Colorado, with nine electoral votes, remains the big prize. Given the landscape in Nevada and New Mexico and Romney’s thread-the-needle path to 270 electoral votes, Colorado is a state he cannot afford to let slip away. Can he win without it? Yes, but as is the case with some other battlegrounds, without those nine votes, his route to victory becomes more difficult. Obama has now felt the highs and lows of mile-high Denver. Four years ago, it was the highs. He won the caucuses against Hillary Rodham Clinton on his way to the nomination and seemed to have a special attachment to the state and city. In the closing days of the 2008 race, he drew a crowd of 100,000 people in Denver, one of his biggest rallies in the city. This year, it could be remembered as the city where his campaign unraveled. His performance in the Denver debate three weeks ago marked a low point for the president. He has been fighting to recover ever since. Obama was scheduled to arrive in Denver on Wednesday afternoon for a big rally, an answer to Romney’s Tuesday evening appearance. His quick stop, part of his 48-hour swing through battleground states all across the country, was aimed at energizing the cadre of voters who were excited by hope and change four years ago and whose enthusiasm is needed to hold the state for a second time. The Denver debate brought a surge of energy to the state’s Republicans, which pulsated at Red Rocks on Tuesday night.

Where the race is won

Republicans need a big turnout in the more conservative areas but say they have little doubt they will get it. Ryan, whose pick cheered conservative Republicans, was working those areas this week. One GOP strategist said enthusiasm among Republicans is way up compared with four years ago. The keys, as has been said repeatedly, are the two big suburban counties around Denver, Jefferson and Arapahoe. There will be plenty written about Ohio, Florida and Virginia over the next dozen days. But no one should lose sight of the competition underway in this Rocky Mountain battleground.

Romney Rallies for Four Straight Days in Colorado

Colorado remains a vital state in this election but with all the focus on the Rust Belt it seems to get lost in the shuffle. Its 9 electoral votes are more than either Iowa and Nevada which can change the balance of power is this essentially tied election.  Starting yesterday, the Romney campaign kicked off four straight days of events culminating with Mitt Romney himself looking to fill up the famed Red Rocks concert venue.  For each site I provided links to RSVP for the event.  Tickets are going fast as I believe the Red Rocks event is already sold out!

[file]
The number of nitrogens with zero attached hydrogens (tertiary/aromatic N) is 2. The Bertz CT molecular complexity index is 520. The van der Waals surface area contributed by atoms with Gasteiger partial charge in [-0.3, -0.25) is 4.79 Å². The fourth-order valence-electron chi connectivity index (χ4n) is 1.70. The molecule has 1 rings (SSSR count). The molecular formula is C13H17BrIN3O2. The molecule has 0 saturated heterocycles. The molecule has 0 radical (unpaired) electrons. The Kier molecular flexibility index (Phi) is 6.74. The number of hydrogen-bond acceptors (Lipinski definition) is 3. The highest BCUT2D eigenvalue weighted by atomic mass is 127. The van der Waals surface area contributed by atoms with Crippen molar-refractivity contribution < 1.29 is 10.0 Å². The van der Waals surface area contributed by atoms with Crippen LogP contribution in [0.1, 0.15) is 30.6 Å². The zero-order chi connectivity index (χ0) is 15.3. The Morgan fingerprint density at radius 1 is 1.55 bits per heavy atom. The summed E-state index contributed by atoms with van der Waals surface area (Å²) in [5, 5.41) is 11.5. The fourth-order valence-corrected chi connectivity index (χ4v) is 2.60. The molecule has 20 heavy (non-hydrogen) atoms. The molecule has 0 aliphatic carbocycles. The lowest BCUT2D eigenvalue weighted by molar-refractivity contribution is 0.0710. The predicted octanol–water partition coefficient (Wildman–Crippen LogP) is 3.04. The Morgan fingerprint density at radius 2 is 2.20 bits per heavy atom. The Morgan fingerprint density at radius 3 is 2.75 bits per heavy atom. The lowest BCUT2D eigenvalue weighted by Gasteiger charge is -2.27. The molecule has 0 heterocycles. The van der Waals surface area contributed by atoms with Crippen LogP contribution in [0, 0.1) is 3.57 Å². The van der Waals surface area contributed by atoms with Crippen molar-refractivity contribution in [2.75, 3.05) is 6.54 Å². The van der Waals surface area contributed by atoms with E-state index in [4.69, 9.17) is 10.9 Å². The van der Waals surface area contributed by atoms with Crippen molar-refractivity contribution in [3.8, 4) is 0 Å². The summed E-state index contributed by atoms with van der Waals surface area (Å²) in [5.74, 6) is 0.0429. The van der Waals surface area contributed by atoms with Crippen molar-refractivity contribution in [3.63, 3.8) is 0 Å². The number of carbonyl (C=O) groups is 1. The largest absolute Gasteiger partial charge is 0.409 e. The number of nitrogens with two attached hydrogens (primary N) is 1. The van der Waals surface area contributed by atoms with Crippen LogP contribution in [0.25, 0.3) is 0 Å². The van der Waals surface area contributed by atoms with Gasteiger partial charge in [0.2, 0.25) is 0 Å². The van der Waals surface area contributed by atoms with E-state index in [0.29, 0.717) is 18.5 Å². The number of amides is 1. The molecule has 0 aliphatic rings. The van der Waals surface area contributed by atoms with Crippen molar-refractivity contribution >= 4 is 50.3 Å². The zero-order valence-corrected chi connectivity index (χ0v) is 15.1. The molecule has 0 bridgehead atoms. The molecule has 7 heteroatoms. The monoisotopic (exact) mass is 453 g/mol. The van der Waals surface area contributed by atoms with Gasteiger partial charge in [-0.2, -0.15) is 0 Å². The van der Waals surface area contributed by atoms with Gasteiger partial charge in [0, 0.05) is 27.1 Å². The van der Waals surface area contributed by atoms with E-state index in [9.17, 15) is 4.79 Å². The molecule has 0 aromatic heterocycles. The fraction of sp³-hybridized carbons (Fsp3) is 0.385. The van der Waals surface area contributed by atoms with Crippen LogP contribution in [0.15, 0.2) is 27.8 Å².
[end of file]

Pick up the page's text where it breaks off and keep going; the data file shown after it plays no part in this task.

Saturday (yesterday)

Saturday morning, comedian Jeff Foxworthy will rally supporters in Colorado Springs.

Sunday October 21

Texas Gov. Rick Perry, who challenged Romney for the GOP nomination earlier this year, will campaign for Romney Sunday afternoon with events in Colorado Springs and Pueblo. [Thanks to the tip from reader David Ramos, we know Paul Ryan is also holding a rally at t the Colorado Springs Airport. Address is 1575 Aviation Way, Colorado Springs CO 80916. The rally begins at 6:00 pm MDT. RSVP here to receive ticket. — thanks David]

Monday October 22

On Monday, vice presidential nominee Paul Ryan will hold rallies in Pueblo (9am) and Grand Junction (5:30pm), two bright red parts of this purple state, in an effort to energize the GOP base, which will need to turn out in big numbers to put Romney over the edge in the battle for the state’s nine electoral votes.

Tuesday October 23

Tuesday night marks the culmination of the four-day surge with the rally at historic Red Rocks, the famed concert venue tucked between two giant monoliths with stunning views of metro Denver. The venue seats 9,450 people, which, if filled, would be Romney’s largest Colorado crowd to date.

The surge in activity mirrors the campaign’s four days of rallies in the run-up to the first presidential debate here earlier this month, when Romney, his wife, Ann, and Florida Sen. Marco Rubio rallied supporters for three days leading up to the Oct. 3 debate before Romney took a victory lap at a conference of conservatives the following morning.